Nicolas Garon

Have a long layover in Paris?

If your flight lands at Charles De Gaulle and you’ve never explored the European countryside, make the most of your layover.

Arriving at Charles De Gaulle is quite distinct from landing in Marseille, France’s second-largest city, in that the airplane views (coming from the west) are not analogous to the city you are traveling to. Flying into Marseille, you’re treated to breathtaking views of cerulean waters, terracotta rooftops, and the captivating coastal vibes of southern France when you gaze out of the airplane window. Similar close-up cityscapes can be experienced at airports like Lisbon or Frankfurt. However, Charles De Gaulle airport is a bit further from the heart of Paris and is situated just beyond its urban outskirts, nestled in the green countryside.

During my numerous flights from the United States to CDG, I was always taken aback by the sight of expansive, meticulously maintained plots of farmland, painted in various shades of green and brown, almost resembling North Dakota from above. Tiny French communes were scattered like gumdrops below.

Views from descent into CDG

“An aerial photograph of Marseille” Image: Olivier Cleynen

Landing at CDG, France’s busiest airport, next to the bustling 2.1 million residents of Paris and its suburbs, is an entirely different experience – serene and rural. Occasionally, these vast green patches were divided by lengthy, yet narrow and low traffic, two-lane roads. I wanted to explore this bucolic side of the country, and fortunately, it was right within reach.

One day, while waiting at CDG for my flight to DXB, I found myself with ample time to spare. I ventured in the opposite direction of Paris and picked, at random, a small commune to visit – Vémars. With a population of 2,396 and just an 11-minute Uber ride from the airport, it was small, but felt like the heart of France’s countryside, seemingly far removed from any airport. Luckily, there are many small communes like this not far from the airport’s epicenter.

My Uber driver chauffeured me away from the airport towards the town center.

CDG’s surrounding architecture makes up an intriguing neighborhood. Modern architecture graces its hotels, juxtaposed with dark, charcoal, and gray brutalist structures like Terminal 1 and the Douane headquarters. But as we left the concrete and brutalism behind, the landscape turned lush and verdant.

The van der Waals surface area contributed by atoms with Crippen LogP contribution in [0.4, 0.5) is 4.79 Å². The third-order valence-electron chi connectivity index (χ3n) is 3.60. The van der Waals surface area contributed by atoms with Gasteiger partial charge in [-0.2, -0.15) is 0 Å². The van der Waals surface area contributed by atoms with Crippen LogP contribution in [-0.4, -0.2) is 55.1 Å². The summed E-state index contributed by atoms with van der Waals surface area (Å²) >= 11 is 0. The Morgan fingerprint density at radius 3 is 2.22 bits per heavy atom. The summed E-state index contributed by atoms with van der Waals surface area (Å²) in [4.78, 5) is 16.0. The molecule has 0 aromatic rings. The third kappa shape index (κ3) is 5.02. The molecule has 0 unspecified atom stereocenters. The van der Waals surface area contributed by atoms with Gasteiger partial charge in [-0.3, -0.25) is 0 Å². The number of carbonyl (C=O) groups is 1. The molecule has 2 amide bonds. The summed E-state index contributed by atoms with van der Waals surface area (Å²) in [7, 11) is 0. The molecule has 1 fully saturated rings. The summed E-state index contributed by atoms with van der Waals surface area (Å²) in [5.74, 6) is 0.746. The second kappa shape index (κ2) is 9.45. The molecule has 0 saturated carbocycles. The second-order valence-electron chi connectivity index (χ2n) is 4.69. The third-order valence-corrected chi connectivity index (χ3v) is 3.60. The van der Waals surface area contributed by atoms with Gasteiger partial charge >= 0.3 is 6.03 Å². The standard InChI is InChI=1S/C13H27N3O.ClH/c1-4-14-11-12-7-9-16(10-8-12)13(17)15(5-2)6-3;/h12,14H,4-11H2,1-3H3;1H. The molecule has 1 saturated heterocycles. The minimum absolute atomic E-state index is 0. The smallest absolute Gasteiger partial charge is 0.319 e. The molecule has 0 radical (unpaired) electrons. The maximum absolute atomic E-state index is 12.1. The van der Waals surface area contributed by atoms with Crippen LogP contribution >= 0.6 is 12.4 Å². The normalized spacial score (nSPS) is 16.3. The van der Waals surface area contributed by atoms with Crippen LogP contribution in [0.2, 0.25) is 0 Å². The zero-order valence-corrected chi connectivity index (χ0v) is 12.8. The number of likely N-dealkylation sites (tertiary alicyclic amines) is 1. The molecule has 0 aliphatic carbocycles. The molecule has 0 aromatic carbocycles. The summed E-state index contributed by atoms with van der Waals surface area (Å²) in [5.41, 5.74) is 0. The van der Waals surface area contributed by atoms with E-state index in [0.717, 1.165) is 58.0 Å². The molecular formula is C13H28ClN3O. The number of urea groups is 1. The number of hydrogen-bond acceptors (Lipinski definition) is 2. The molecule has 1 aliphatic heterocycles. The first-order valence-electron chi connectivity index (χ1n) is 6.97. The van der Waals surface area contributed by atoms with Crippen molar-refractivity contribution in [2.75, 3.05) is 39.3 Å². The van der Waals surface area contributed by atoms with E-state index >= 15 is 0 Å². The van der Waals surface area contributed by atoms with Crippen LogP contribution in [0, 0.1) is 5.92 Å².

Some brutalist styled architecture near the CDG airport.

Rolling pastures, electrical power lines, and tall hills unfolded before us. Rows of trees acted as a shield, concealing the airport’s hustle and bustle from the tranquil countryside. We passed through the trees and arrived in the town, right in front of the town hall, shotly after 9:00am.

What’s remarkable is that every town in France, regardless of size, typically boasts a beautiful mairie (town hall) and a splendid church. Vémars was no exception. The small town featured a charming two-story mairie with a chateau-like design and a grand church that stood proudly.

Town Hall

Saint-Pierre-et-Saint-Paul Church of Vémars, which is over 470 years old

The city exuded a sense of calm and green serenity. It was a place of quietude, with minimal traffic and an abundance of small gardens. The houses were nearly symmetrical, many adorned with neatly trimmed hedges and vibrant flowers like roses. The town was hilly, and I wandered upwards, discovering a basketball and tennis court with a panoramic view of the city. The atmosphere felt steeped in history, and there were several benches where one could sit and commune with nature.

I popped int the local Carrefour to pick up some fruits and strolled past dogs napping while a curious cat observed me, as if recognizing my outsider status.


A photogenic feline

I headed toward the edge of the town, where a grand castle loomed with its imposing walls. Adjacent to it was a gated community, and in between, there stretched endless green fields and tall grass. Throughout the entire city, you could hear a pin drop, but in this particular spot, it was exceptionally quiet, with only the wind and rustling grass as the audible sounds. It resembled the Windows XP background but with a greater sense of existence, featuring oak trees and rolling hills.

I had spent a spring break in Saint Pierre and Miquelon, an overseas French department that shared the same quaint charm and population. I truly relished the serenity and the kindred spirits of the countryside.

Top two images- Saint Pierre and Miquelon

Bottom two images- Vémars

The residents seem to take delight in personal projects like gardening and construction, putting their well-being first. I would wholeheartedly recommend visiting a small town in France, as they offer not only authentic cuisine, churches, and architecture but also a warm and inviting ambiance, steeped in nature and a sense of tranquility and peace – something that most cities often lack. I discovered that a front-row seat to the French countryside was just an 11-minute drive away from CDG airport and was worth every penny.